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  • Hearts and Minds

    Yesterday evening, our monthly social event was entitled "An Evening with Robert Burns" and combined some lovely singing (solo and participative), readings of some of Burns' better and lesser known poems, some background information and a couple of items either about him or responding to him.  It was great fun, and a decent number of people enjoyed munching oatcakes and cheese, shortbread, Dundee cake (I presume, it was already cut up!) and tablet.  For those who wished there was Irn Bru, for those who didn't there was tea and coffee.

    I had fun, but there was, fleetingly, as we sang Auld Lang Syne at the end, a moment of deep homesickness, a sense, I suppose, that this is not 'who' or 'what' I am, and that there is an invisible cord that will always bind me to... well, where?  That was the question I ended up pondering.  I have a real dislike of nationalism and, along with lots of English people would instinctively define as 'British' not 'English'.  I don't get all "gooey and patriotic" when I hear 'Rule Britannia' or 'Jerusalem' or anything else. Likewise, I don't feel excluded or marginalised by "Flower of Scotland" or "Hen Wlad Fy Nhadu" or any other anthem or patriotic song.

    When I moved from the North West (NW) of England to take up my pastorate in Dibley, I was dreadfully, and unexpectedly, homesick for the NW.  Unexpected because Dibley is only about forty miles from where I grew up.  Unexpected because I have moved many times, and come from a family in which moving is perfectly normal, even across national and international borders.  I still do not know quite why I was homesick, or what it was I yearned for, but once I had recognised it, I was able to let it go and enjoy this new community.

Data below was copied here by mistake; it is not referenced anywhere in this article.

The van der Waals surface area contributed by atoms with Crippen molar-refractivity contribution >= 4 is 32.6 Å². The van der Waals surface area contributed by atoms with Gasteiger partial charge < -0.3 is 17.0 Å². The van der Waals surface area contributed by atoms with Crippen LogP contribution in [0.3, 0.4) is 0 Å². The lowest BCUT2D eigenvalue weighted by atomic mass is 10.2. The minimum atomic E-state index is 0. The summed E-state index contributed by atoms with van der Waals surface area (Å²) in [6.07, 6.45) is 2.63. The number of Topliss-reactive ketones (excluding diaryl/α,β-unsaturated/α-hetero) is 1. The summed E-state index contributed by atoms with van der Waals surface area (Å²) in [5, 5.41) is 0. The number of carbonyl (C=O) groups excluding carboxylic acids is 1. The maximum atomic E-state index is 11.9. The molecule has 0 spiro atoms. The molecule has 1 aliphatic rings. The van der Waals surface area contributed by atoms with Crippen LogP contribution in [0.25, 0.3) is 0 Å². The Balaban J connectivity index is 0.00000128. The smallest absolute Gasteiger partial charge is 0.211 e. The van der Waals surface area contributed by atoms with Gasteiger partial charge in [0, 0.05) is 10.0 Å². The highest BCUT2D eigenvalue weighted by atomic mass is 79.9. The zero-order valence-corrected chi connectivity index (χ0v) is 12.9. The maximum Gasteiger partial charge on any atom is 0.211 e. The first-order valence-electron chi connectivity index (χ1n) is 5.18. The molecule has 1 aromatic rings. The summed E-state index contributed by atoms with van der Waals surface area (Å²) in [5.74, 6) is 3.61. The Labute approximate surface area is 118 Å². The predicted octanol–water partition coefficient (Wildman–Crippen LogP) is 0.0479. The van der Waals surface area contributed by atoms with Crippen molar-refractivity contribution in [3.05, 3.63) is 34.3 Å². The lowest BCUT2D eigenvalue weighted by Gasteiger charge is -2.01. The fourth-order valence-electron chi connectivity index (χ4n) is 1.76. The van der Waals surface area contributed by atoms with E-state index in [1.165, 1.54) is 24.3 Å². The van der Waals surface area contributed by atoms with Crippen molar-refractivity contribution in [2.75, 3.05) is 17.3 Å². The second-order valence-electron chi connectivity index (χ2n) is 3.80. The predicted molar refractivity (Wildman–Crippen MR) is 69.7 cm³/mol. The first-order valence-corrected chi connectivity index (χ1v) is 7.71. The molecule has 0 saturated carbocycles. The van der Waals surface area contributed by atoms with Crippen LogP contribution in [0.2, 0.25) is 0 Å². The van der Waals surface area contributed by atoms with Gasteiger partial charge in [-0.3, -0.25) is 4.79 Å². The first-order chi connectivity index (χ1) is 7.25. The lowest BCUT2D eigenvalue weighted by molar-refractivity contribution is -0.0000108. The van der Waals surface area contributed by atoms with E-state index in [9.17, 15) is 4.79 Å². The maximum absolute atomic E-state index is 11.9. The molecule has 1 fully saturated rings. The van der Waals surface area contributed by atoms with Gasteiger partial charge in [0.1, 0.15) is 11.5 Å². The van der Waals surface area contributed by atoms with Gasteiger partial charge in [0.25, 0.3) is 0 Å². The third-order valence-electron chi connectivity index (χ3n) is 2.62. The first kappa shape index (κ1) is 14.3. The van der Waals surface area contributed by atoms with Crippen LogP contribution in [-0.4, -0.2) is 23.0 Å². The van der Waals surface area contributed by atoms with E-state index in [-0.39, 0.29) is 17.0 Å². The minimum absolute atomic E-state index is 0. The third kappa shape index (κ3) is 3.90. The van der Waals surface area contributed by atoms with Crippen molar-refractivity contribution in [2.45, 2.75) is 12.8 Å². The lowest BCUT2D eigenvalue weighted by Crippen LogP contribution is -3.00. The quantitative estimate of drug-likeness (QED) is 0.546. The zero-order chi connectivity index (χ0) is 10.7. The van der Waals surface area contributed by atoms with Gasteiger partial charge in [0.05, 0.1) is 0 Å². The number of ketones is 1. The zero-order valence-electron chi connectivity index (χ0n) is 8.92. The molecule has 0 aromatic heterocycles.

I think what surprised me last night was that, until that moment, I have never felt the least bit homesick since I moved to Glasgow.  I have felt welcomed, accepted and loved from day one, just as I am.  Sometimes I have had to bite my tongue when sweeping generalisations are made about "them" (English people) and what "they" think/want/do/are/say.  But at the same time, it has alerted me to the same tendencies in myself in relation to others.  And it was fleeting, I still am very happy and 'at home' here, that is why it was such a surprise to feel it.

    Robert Burns lived from 25 January 1759 to 21 July 1796.  Dibley Baptist church emerged in the 1740's, with the first wooden chapel being erected in (I think) 1749.  In 1798, the chapel was granted independence from its 'parent' and has maintained a faithful witness since.  It seems, somehow, quite fitting that these two vastly different aspects of human history were broadly contemporaneous, and how each has in some way impacted my life.

    It was a lovely evening, and I hope people are encouraged to plan another 'Evening With...' sharing food, fellowship, words and music.  I did suggest maybe Chaucer, so that no-one would understand a word of it, rather than just me... either that or Gerard Manley Hopkins!